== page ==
FrootVPN has now started charging for its service., although at a base price of $4 per month, it is one of the cheapest VPN services available.
Watch out for an updated review of FrootVPN, coming soon.
Last week (23 October 2014) the front page of the Pirate Bay (TPB) website started to display an advertisement for a hitherto unknown VPN service – FrootVPN, which at the time of writing is causing quite a stir online (plus attracting 100,000 new customers in the first couple of days). On the one hand FrootVPN appears to have the endorsement of the TPB team, who have proved themselves many times over as trustworthy defenders of privacy, but on the other hand many people are highly suspicious of a service that claims to be free…
While exceptions and kinks to it do exist, the maxim that ‘if you don’t pay for a product then you are the product’ generally holds true. Running a VPN service is not cheap, so it is worth considering how and why the provider is offering it for free – most ‘free’ VPN services raise revenue through advertising and/or monitoring users’ internet activity so they can sell that information to advertisers (an exception to this model is CyberGhost, which offers an excellent free service that it uses to advertise its paid-for service – this is a useful example, as it demonstrates how a service can offer free VPN while being transparent about how it raises revenue from it.)
FrootVPN on the other hand seems to be offering a free service out of no more than goodness of its owners’ hearts. The website FAQ explains that,
‘The whole idea behind FrootVPN is to provide a free simple VPN service that give every internet user on the planet the right to it’s privacy online. Ofcourse the maintenance and bandwidth isn’t free for these kind of services. But we had some resources over from other project and were able to launch FrootVPN. We will run this service for free as long as we can. But we will eventually need to bring money in to be able to pay our bills.’
Hmm… no wonder many people are suspicious. However, fact that TPB seems to endorse the service has led to 100,000 users signing up for it they first few days. When asked about this endorsement by TorrentFreak, TPB responded that,
‘The FrootVPN promotion is not a paid ad. It’s merely a friendly plug for a startup run by some guys they know.’
It should be noted that TPB is no longer run by the original team, and no-one is sure who is now behind the operation. That said, TPB continues to be a thorn in the side of the authorities, and have displayed nothing other than 100 percent trustworthiness to its users.
Of course, as a publicity stunt to draw in many new users, at least some whom are likely to become paid customers in the future (and FrootVPN says there will be a fee in the future), the whole ‘free’ thing could make sense…
‘The whole idea behind FrootVPN was to provide a free simple VPN service without any bandwidth limitations. Of course the maintenance isn’t free but we had some resources over from our other projects from which we were able to launch FrootVPN. We are a bunch of guys who support freedom of speech and don’t like the idea that VPN providers charge so much money for just a simple proxy, especially since the bandwidth costs nowadays is so cheap.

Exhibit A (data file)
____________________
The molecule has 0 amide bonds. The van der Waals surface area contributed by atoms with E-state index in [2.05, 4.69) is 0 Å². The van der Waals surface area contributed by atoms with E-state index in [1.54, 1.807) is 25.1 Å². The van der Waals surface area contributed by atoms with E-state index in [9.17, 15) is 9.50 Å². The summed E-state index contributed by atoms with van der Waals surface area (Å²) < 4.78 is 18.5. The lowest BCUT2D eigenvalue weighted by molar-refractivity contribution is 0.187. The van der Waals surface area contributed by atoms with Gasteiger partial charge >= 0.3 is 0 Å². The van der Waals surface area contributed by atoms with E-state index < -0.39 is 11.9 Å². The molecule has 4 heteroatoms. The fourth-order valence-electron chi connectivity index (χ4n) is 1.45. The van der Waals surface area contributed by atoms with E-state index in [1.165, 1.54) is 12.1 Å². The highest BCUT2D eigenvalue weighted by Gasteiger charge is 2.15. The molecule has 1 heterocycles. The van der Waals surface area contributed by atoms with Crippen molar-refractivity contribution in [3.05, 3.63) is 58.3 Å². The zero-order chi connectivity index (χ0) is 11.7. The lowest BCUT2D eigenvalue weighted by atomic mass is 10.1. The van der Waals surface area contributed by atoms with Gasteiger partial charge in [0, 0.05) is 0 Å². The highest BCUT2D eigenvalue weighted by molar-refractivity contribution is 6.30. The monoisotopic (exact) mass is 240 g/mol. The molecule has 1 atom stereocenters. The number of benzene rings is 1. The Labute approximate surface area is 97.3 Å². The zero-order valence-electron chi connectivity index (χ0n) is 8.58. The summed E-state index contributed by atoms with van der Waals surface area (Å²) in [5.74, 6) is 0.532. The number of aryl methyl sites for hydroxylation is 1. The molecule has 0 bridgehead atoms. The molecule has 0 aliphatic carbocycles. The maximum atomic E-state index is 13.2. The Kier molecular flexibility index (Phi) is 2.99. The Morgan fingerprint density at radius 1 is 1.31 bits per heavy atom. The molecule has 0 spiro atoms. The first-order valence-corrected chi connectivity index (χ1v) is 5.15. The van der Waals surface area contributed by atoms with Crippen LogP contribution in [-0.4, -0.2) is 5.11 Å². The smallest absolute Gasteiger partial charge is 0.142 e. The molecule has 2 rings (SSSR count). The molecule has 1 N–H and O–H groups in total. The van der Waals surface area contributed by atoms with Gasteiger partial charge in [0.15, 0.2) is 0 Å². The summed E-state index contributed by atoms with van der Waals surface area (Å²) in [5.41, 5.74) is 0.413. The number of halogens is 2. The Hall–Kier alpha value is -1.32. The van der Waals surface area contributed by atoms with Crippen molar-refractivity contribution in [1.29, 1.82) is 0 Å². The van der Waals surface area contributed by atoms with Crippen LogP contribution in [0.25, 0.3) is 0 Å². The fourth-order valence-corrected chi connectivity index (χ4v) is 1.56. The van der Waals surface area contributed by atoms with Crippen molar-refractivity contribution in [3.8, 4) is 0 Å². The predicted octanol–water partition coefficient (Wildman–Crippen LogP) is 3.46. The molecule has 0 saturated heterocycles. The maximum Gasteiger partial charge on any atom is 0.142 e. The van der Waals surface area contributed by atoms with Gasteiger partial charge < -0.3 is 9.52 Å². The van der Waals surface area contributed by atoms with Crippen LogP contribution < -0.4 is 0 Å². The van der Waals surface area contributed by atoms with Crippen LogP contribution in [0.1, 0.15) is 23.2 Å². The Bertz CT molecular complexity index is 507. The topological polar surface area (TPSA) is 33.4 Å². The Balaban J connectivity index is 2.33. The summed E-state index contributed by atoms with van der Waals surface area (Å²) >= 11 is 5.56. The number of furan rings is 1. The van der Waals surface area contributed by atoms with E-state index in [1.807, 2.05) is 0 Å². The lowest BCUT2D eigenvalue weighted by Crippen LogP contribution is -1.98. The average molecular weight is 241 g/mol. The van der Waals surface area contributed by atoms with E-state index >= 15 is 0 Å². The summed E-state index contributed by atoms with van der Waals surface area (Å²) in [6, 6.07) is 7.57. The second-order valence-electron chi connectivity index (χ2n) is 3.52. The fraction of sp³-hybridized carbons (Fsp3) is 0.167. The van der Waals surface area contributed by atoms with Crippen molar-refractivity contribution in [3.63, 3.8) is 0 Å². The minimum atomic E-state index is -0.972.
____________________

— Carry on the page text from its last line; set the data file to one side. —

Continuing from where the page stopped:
While a free VPN sounded like a good idea, the VPN service has become a victim of its own success. They gained 100,000 users in less than a week and admit that it’s not sustainable to keep the service free forever. The word has spread rapidly and we thank all our promoters including TPB for supporting us. We got 100,000 users within a week, which we never expected. However, this does indicate that we will be forced to charge something for the service in order to maintain it.’
As the FrootVPN team note above, the service has seen a massive uptake and is inevitably struggling to cope with the huge number of new users. We think that due to such huge interest in it the service is worth reviewing as is, but at least in terms of performance this review should be regarded as ‘early access’ – and things are likely to change rapidly. To this end, FrootVPN told TorrentFreak that it has already bought several new servers to keep up with demand,
‘We have 20x servers running currently with 2x10Gbps total capacity. We have now additionally bought 40x more servers and 4x10Gbps bandwidth from Portlane which will be ready within a week or two. We hope that after this upgrade the quality of our service will be much better.’
Pricing and Features
At present FrootVPN is a free service, although the devs have made it clear this will change. They have however also promised that final pricing will ‘be very low as compared to other providers out in the market.’
Unsurprisingly, the service itself is fairly bare-bones, although users can choose between the PPTP, L2TP and OpenVPN protocols. One feather in FrootVPN’s cap is that it supports IPv6 (when using OpenVPN), something few other providers offer.
There are no bandwidth limitations, and boasting that ‘our servers are connected to multiple 10Gbit/s backbone providing ultra high speed connections around the globe,’ FrootVPN seems confident in its ability to deliver a high quality service.